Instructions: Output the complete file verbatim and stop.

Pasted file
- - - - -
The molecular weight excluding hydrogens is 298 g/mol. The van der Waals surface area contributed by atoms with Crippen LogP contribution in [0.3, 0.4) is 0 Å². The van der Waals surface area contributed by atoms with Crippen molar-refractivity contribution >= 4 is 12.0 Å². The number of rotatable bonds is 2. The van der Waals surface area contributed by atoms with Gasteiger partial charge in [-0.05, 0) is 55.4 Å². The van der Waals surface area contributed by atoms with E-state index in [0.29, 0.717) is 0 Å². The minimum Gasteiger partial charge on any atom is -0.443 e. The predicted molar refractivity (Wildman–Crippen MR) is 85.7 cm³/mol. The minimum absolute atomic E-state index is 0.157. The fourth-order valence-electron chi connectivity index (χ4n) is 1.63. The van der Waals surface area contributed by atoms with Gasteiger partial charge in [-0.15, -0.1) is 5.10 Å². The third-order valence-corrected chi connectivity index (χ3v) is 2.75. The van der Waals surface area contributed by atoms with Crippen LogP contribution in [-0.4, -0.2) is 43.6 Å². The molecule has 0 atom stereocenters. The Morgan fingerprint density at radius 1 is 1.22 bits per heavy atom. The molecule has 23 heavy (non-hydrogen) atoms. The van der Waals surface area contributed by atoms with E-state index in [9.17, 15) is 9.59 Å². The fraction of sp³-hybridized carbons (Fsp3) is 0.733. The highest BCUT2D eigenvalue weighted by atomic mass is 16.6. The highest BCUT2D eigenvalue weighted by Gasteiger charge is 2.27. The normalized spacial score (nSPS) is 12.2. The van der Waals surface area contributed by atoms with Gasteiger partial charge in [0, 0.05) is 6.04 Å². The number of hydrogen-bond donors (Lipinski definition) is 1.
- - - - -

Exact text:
The molecular weight excluding hydrogens is 298 g/mol. The van der Waals surface area contributed by atoms with Crippen LogP contribution in [0.3, 0.4) is 0 Å². The van der Waals surface area contributed by atoms with Crippen molar-refractivity contribution >= 4 is 12.0 Å². The number of rotatable bonds is 2. The van der Waals surface area contributed by atoms with Gasteiger partial charge in [-0.05, 0) is 55.4 Å². The van der Waals surface area contributed by atoms with E-state index in [0.29, 0.717) is 0 Å². The minimum Gasteiger partial charge on any atom is -0.443 e. The predicted molar refractivity (Wildman–Crippen MR) is 85.7 cm³/mol. The minimum absolute atomic E-state index is 0.157. The fourth-order valence-electron chi connectivity index (χ4n) is 1.63. The van der Waals surface area contributed by atoms with Gasteiger partial charge in [-0.15, -0.1) is 5.10 Å². The third-order valence-corrected chi connectivity index (χ3v) is 2.75. The van der Waals surface area contributed by atoms with Crippen LogP contribution in [-0.4, -0.2) is 43.6 Å². The molecule has 0 atom stereocenters. The Morgan fingerprint density at radius 1 is 1.22 bits per heavy atom. The molecule has 23 heavy (non-hydrogen) atoms. The van der Waals surface area contributed by atoms with E-state index in [9.17, 15) is 9.59 Å². The fraction of sp³-hybridized carbons (Fsp3) is 0.733. The highest BCUT2D eigenvalue weighted by atomic mass is 16.6. The highest BCUT2D eigenvalue weighted by Gasteiger charge is 2.27. The normalized spacial score (nSPS) is 12.2. The van der Waals surface area contributed by atoms with Gasteiger partial charge in [0, 0.05) is 6.04 Å². The number of hydrogen-bond donors (Lipinski definition) is 1.